Date and time notation in Australia

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Date and time notation in Australia
Full date12 November 2018
All-numeric date2018-11-12
12/11/2018
Time21:24
9:24 pm [refresh]

Date and time notation in Australia largely follows conventions from British English, like many other aspects of Australian English. It most commonly records the date using the day-month-year format (12 November 2018), while the ISO 8601 format (2018-11-12) is increasingly used for all-numeric dates. The time can be written using either the 24-hour clock (21:24) or 12-hour clock (9:24 pm).

Date[edit]

Australians typically write the date with the day leading, as in the United Kingdom and New Zealand:

  • 12 November 2018
  • 2018-11-12 or 12/11/2018

The ISO 8601 date format (2018-11-12) is the recommended short date format for government publications.[1] The first two digits of the year are often omitted in everyday use and on forms (12/11/18).

Weeks are most identified by the last day of the week, either the Friday in business (e.g., "week ending 19/1") or the Saturday or Sunday in use (e.g., "week ending 20/1" or "week ending 21/1"). Week ending is often abbreviated to "W/E" or "W.E." The first day of the week or the day of an event are sometimes referred to (e.g., "week of 15/1" or "week of 14/1"). Week numbers (as in "the third week of 2007") are not often used, but may appear in some business diaries in numeral-only form (e.g., "3" at the top or bottom of the page). ISO 8601 week notation (e.g. 2018-W46) is not widely understood.[citation needed]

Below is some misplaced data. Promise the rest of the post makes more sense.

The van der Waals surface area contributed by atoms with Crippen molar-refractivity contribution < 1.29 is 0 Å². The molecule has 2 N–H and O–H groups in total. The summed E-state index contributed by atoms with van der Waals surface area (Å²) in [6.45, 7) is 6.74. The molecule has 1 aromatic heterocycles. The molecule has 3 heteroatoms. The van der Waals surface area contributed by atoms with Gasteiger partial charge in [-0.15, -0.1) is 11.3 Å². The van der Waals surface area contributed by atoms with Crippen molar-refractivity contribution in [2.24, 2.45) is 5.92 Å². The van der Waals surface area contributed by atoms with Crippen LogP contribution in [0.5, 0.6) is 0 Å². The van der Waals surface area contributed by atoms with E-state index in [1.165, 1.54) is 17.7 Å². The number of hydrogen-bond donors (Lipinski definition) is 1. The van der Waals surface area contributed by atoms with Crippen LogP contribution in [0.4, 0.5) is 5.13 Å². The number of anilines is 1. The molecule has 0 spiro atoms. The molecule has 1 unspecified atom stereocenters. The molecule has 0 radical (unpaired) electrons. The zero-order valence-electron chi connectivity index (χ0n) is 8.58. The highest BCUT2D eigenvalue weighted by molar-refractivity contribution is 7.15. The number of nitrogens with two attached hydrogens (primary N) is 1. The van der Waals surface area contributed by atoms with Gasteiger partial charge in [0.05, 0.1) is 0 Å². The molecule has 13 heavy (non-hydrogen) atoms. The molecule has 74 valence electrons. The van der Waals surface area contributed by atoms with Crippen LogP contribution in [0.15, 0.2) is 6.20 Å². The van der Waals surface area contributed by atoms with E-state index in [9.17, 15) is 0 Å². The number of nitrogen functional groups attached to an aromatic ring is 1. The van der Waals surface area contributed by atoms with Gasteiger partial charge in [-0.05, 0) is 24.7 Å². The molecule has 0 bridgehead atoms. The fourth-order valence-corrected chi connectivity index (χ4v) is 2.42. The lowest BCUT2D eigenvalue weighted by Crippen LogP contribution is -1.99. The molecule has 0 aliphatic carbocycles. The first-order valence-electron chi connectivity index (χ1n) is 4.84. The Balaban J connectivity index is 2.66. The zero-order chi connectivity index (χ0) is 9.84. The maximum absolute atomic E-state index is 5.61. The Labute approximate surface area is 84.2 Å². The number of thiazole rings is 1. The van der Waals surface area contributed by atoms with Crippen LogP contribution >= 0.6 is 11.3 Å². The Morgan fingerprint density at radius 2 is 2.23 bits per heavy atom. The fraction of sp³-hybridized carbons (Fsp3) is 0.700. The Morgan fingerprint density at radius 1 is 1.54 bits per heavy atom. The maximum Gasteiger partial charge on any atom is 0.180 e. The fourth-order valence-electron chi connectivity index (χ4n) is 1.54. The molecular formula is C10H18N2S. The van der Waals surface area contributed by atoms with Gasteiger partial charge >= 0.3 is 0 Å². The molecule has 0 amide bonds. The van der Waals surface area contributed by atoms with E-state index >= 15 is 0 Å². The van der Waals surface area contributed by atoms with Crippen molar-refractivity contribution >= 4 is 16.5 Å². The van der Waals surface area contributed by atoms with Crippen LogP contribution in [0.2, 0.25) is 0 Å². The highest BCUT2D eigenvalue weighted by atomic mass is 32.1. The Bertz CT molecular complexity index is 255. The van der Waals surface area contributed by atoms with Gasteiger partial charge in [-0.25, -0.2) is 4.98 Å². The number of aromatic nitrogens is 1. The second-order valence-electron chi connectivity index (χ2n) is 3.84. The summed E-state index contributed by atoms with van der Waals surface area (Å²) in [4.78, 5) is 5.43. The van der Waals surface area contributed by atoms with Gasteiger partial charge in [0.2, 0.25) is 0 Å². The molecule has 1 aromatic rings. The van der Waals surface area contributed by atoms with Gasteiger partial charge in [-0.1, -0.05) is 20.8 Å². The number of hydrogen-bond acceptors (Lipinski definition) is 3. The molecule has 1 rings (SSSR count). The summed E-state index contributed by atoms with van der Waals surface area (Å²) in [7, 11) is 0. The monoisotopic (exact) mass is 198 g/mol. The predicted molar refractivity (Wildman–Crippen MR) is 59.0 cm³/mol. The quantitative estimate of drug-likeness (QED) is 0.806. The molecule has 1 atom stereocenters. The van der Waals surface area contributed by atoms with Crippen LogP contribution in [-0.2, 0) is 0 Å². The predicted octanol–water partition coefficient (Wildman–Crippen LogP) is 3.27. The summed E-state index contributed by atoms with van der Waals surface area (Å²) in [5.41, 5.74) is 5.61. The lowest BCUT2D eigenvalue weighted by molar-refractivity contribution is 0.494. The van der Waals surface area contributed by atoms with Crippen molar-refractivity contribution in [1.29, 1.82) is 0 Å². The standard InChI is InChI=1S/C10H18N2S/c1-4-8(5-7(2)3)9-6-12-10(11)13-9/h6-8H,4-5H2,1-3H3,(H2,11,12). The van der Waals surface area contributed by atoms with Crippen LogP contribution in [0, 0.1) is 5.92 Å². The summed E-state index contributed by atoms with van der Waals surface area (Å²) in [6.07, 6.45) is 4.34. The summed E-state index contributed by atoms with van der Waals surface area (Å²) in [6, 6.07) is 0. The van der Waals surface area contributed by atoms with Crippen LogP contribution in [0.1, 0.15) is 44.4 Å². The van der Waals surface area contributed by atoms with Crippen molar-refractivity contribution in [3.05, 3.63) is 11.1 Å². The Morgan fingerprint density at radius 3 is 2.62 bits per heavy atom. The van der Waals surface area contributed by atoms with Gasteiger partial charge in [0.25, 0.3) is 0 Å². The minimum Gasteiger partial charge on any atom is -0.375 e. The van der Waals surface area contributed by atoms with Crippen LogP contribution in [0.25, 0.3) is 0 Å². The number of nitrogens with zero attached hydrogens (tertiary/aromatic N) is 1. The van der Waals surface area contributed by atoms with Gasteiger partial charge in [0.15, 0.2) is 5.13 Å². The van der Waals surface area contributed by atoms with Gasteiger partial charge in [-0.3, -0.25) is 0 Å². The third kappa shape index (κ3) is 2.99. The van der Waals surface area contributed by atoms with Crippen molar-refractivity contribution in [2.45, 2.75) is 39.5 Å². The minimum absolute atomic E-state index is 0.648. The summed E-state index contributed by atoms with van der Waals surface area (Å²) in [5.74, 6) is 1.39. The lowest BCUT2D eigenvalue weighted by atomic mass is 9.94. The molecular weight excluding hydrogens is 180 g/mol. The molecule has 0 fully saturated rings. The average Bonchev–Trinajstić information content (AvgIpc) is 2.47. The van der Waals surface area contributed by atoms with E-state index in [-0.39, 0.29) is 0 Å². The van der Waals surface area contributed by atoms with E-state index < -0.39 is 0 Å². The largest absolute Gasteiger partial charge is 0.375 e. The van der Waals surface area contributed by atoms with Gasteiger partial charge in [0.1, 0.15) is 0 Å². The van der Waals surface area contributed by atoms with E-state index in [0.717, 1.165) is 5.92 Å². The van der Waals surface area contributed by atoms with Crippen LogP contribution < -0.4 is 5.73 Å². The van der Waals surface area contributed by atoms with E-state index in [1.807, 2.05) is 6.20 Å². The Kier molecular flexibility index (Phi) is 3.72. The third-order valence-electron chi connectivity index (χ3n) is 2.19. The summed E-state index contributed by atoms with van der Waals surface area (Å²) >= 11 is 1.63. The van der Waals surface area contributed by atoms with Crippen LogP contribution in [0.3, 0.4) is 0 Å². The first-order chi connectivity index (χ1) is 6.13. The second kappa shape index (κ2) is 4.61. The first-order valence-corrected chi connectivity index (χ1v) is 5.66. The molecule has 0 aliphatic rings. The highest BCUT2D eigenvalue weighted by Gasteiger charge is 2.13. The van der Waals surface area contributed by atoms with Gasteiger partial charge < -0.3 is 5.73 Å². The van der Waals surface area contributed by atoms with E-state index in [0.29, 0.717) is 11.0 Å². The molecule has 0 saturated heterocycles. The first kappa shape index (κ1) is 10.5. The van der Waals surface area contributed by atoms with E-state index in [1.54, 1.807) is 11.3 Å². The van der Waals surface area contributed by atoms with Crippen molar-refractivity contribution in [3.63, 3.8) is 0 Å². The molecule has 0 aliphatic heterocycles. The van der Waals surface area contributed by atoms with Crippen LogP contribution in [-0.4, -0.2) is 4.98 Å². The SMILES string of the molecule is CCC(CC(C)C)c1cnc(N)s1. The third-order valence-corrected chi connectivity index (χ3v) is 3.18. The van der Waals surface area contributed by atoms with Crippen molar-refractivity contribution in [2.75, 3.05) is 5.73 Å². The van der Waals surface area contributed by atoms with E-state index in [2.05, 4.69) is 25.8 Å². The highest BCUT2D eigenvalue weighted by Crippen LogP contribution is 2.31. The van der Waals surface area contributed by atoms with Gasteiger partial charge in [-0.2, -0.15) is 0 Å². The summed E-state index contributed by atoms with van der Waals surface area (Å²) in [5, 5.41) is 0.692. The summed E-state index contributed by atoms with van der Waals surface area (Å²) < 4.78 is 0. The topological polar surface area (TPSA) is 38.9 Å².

Time[edit]

The Australian government allows writing the time using either the 24-hour clock (21:24), which is commonplace in technical fields such as aviation, computing, navigation, and the sciences; or the 12-hour clock (9:24 pm). The before noon/after noon qualifier is usually written as "am" or "pm". A colon is the preferred time separator.[2]

References[edit]

  1. ^ Style manual for authors, editors and printers (6 ed.). John Wiley & Sons Australia. 2002. p. 171. ISBN 978-0-7016-3647-0.
  2. ^ "Numbers and measurement". GOV.AU Content Guide. Retrieved 23 July 2018.